The city of Tulsa is working to make commutes quicker by synchronizing traffic lights.
FOX23 Investigative Reporter Janna Clark looked into why it is taking years to get it done.
On 71st from Riverside Drive all the way to the east side of Tulsa, the lights are synchronized.
But on 41st it's a different story, one the city is trying to change, but it's been a long time coming.
Taylor Wilson and his crew drive all day for work. Wilson said he spends a lot of gas and time sitting at stoplights.
"Yeah, get stopped up quite a bit," he said, too much money and too many minutes to keep track.
FOX23 has been reporting stories for nearly a decade about the city's plan to synchronize lights.
The idea is once you hit a green light, as long as you go the speed limit, you should keep hitting green lights.
The city's Kurt Kraft told FOX23 his plan has always been to synchronize lights along every city street.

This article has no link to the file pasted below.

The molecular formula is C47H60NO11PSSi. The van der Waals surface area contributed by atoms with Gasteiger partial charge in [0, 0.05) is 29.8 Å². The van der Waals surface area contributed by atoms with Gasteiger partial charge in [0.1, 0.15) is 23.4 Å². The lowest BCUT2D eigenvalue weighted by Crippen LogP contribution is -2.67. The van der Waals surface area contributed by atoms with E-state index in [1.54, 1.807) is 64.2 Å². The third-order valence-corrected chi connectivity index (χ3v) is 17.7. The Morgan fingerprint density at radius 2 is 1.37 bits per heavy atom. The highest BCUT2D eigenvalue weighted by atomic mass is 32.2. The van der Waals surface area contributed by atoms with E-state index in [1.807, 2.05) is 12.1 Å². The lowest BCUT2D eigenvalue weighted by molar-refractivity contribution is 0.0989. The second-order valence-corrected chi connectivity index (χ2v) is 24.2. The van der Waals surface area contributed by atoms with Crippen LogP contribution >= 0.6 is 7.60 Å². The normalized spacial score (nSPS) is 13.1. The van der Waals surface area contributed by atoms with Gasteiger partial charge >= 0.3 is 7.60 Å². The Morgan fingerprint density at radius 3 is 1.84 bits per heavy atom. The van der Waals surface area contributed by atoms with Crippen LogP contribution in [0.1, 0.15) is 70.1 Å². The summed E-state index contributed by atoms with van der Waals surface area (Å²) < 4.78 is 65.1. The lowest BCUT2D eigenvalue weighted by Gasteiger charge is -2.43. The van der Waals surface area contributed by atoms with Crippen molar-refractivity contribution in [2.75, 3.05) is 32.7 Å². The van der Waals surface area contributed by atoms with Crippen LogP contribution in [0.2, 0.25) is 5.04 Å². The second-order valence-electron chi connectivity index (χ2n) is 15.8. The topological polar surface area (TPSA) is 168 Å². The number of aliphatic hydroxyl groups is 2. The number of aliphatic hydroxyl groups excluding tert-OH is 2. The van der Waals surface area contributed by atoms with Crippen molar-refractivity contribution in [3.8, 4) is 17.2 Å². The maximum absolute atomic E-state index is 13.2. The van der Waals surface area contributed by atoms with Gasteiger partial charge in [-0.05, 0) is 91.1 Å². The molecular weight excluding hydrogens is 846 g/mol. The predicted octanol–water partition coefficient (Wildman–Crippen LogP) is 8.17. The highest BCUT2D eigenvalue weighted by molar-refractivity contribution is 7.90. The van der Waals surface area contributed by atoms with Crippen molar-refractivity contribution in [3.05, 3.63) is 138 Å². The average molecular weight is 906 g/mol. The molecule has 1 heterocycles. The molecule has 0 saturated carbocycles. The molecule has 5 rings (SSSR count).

The first were those downtown, they've been that way for decades.
In 2004, the city synced lights from 21st street from Utica to Lewis. In 2006, it was 71st street from Memorial to Garnett.
Then, nothing new for seven years.
Kraft told FOX23 that between 2006 and 2010 the city faced layoffs and was short on engineers to work on synching the lights.
But then a few months ago, in May, the city synchronized lights at several areas at the same time:
• extended 71st street all the way to highway 75
• extended 21st to the Broken Arrow Expressway
• Memorial from 31st south to 111th.
• Yale from 15th to 71st
• Riverside from Peoria south to the Creek Turnpike
The city's next planned projects include syncing lights on Sheridan from 31st to 71st street and on 41st Street from Yale to Memorial.
The city said synchronizing lights costs $7,000 per intersection